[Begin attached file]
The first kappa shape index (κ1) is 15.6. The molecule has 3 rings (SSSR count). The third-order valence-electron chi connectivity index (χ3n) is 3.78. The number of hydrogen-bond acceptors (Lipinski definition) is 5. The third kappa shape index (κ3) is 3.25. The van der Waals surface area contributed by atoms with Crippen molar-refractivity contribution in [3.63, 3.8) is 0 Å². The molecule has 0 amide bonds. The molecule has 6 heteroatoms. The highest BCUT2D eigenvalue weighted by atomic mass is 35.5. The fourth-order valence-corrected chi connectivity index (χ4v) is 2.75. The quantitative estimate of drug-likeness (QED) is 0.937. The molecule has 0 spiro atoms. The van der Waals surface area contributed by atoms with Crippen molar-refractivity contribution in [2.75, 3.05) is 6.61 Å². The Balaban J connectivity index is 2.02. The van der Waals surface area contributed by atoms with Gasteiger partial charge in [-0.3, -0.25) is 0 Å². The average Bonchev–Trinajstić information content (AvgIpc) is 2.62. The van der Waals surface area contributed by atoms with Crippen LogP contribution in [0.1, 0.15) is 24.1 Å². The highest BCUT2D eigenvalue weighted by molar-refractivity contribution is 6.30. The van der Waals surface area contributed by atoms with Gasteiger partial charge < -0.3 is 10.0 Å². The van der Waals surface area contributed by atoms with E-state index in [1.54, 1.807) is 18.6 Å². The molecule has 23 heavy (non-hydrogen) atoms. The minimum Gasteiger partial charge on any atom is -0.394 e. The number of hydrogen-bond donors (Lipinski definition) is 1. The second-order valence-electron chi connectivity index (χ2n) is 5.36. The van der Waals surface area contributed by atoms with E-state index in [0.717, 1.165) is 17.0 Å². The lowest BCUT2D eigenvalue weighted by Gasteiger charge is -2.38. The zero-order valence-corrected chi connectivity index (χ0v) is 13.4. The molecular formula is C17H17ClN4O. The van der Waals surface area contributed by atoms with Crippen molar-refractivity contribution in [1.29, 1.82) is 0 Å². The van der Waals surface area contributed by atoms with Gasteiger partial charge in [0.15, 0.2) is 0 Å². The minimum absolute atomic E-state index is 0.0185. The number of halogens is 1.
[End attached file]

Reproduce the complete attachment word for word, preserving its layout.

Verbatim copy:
The first kappa shape index (κ1) is 15.6. The molecule has 3 rings (SSSR count). The third-order valence-electron chi connectivity index (χ3n) is 3.78. The number of hydrogen-bond acceptors (Lipinski definition) is 5. The third kappa shape index (κ3) is 3.25. The van der Waals surface area contributed by atoms with Crippen molar-refractivity contribution in [3.63, 3.8) is 0 Å². The molecule has 0 amide bonds. The molecule has 6 heteroatoms. The highest BCUT2D eigenvalue weighted by atomic mass is 35.5. The fourth-order valence-corrected chi connectivity index (χ4v) is 2.75. The quantitative estimate of drug-likeness (QED) is 0.937. The molecule has 0 spiro atoms. The van der Waals surface area contributed by atoms with Crippen molar-refractivity contribution in [2.75, 3.05) is 6.61 Å². The Balaban J connectivity index is 2.02. The van der Waals surface area contributed by atoms with Gasteiger partial charge in [-0.3, -0.25) is 0 Å². The average Bonchev–Trinajstić information content (AvgIpc) is 2.62. The van der Waals surface area contributed by atoms with Crippen LogP contribution in [0.1, 0.15) is 24.1 Å². The highest BCUT2D eigenvalue weighted by molar-refractivity contribution is 6.30. The van der Waals surface area contributed by atoms with Gasteiger partial charge < -0.3 is 10.0 Å². The van der Waals surface area contributed by atoms with E-state index in [1.54, 1.807) is 18.6 Å². The molecule has 23 heavy (non-hydrogen) atoms. The minimum Gasteiger partial charge on any atom is -0.394 e. The number of hydrogen-bond donors (Lipinski definition) is 1. The second-order valence-electron chi connectivity index (χ2n) is 5.36. The van der Waals surface area contributed by atoms with E-state index in [0.717, 1.165) is 17.0 Å². The lowest BCUT2D eigenvalue weighted by Gasteiger charge is -2.38. The zero-order valence-corrected chi connectivity index (χ0v) is 13.4. The molecular formula is C17H17ClN4O. The van der Waals surface area contributed by atoms with Crippen molar-refractivity contribution in [1.29, 1.82) is 0 Å². The van der Waals surface area contributed by atoms with Gasteiger partial charge in [0.15, 0.2) is 0 Å². The minimum absolute atomic E-state index is 0.0185. The number of halogens is 1.